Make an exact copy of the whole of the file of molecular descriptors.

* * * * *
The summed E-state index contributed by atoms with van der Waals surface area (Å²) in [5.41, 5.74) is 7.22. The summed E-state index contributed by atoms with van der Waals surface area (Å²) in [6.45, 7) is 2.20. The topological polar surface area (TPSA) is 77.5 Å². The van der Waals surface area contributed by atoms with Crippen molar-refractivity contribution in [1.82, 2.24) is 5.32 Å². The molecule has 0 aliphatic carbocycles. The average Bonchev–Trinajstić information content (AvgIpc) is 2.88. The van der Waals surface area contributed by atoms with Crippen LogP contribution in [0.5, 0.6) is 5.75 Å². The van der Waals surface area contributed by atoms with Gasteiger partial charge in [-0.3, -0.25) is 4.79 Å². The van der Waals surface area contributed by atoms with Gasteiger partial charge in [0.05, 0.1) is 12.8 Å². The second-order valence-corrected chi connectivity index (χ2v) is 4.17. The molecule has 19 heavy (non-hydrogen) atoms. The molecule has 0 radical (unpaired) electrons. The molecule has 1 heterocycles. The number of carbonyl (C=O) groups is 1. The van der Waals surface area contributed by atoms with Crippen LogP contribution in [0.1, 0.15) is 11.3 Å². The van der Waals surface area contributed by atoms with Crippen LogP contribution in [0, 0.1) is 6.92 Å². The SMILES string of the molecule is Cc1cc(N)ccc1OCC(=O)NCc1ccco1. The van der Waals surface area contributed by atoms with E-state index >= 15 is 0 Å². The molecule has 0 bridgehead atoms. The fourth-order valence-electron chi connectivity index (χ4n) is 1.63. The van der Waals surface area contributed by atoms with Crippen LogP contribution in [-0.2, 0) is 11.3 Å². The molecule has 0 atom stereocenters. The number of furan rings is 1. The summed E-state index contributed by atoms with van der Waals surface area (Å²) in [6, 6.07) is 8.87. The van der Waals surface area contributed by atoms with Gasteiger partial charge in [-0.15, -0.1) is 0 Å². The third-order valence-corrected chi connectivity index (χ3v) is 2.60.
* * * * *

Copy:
The summed E-state index contributed by atoms with van der Waals surface area (Å²) in [5.41, 5.74) is 7.22. The summed E-state index contributed by atoms with van der Waals surface area (Å²) in [6.45, 7) is 2.20. The topological polar surface area (TPSA) is 77.5 Å². The van der Waals surface area contributed by atoms with Crippen molar-refractivity contribution in [1.82, 2.24) is 5.32 Å². The molecule has 0 aliphatic carbocycles. The average Bonchev–Trinajstić information content (AvgIpc) is 2.88. The van der Waals surface area contributed by atoms with Crippen LogP contribution in [0.5, 0.6) is 5.75 Å². The van der Waals surface area contributed by atoms with Gasteiger partial charge in [-0.3, -0.25) is 4.79 Å². The van der Waals surface area contributed by atoms with Gasteiger partial charge in [0.05, 0.1) is 12.8 Å². The second-order valence-corrected chi connectivity index (χ2v) is 4.17. The molecule has 19 heavy (non-hydrogen) atoms. The molecule has 0 radical (unpaired) electrons. The molecule has 1 heterocycles. The number of carbonyl (C=O) groups is 1. The van der Waals surface area contributed by atoms with Crippen LogP contribution in [0.1, 0.15) is 11.3 Å². The van der Waals surface area contributed by atoms with Crippen LogP contribution in [0, 0.1) is 6.92 Å². The SMILES string of the molecule is Cc1cc(N)ccc1OCC(=O)NCc1ccco1. The van der Waals surface area contributed by atoms with E-state index >= 15 is 0 Å². The molecule has 0 bridgehead atoms. The fourth-order valence-electron chi connectivity index (χ4n) is 1.63. The van der Waals surface area contributed by atoms with Crippen LogP contribution in [-0.2, 0) is 11.3 Å². The molecule has 0 atom stereocenters. The number of furan rings is 1. The summed E-state index contributed by atoms with van der Waals surface area (Å²) in [6, 6.07) is 8.87. The van der Waals surface area contributed by atoms with Gasteiger partial charge in [-0.15, -0.1) is 0 Å². The third-order valence-corrected chi connectivity index (χ3v) is 2.60.